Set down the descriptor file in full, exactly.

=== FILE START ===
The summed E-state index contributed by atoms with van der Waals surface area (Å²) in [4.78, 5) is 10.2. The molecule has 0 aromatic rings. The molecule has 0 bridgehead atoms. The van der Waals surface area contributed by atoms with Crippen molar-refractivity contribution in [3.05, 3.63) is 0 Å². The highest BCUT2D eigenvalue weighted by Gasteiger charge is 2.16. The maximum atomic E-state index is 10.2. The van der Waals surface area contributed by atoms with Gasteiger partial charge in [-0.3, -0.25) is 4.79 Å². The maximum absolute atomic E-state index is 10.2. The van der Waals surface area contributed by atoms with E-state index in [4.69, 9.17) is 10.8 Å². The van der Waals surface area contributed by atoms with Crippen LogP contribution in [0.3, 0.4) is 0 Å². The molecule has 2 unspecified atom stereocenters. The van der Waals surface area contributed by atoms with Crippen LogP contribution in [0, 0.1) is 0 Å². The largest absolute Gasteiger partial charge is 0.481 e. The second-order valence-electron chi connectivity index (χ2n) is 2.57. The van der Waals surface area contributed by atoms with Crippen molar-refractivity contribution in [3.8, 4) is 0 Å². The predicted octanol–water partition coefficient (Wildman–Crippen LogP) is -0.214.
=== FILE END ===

The summed E-state index contributed by atoms with van der Waals surface area (Å²) in [4.78, 5) is 10.2. The molecule has 0 aromatic rings. The molecule has 0 bridgehead atoms. The van der Waals surface area contributed by atoms with Crippen molar-refractivity contribution in [3.05, 3.63) is 0 Å². The highest BCUT2D eigenvalue weighted by Gasteiger charge is 2.16. The maximum atomic E-state index is 10.2. The van der Waals surface area contributed by atoms with Gasteiger partial charge in [-0.3, -0.25) is 4.79 Å². The maximum absolute atomic E-state index is 10.2. The van der Waals surface area contributed by atoms with E-state index in [4.69, 9.17) is 10.8 Å². The van der Waals surface area contributed by atoms with Crippen LogP contribution in [0.3, 0.4) is 0 Å². The molecule has 2 unspecified atom stereocenters. The van der Waals surface area contributed by atoms with Crippen LogP contribution in [0, 0.1) is 0 Å². The largest absolute Gasteiger partial charge is 0.481 e. The second-order valence-electron chi connectivity index (χ2n) is 2.57. The van der Waals surface area contributed by atoms with Crippen molar-refractivity contribution in [3.8, 4) is 0 Å². The predicted octanol–water partition coefficient (Wildman–Crippen LogP) is -0.214.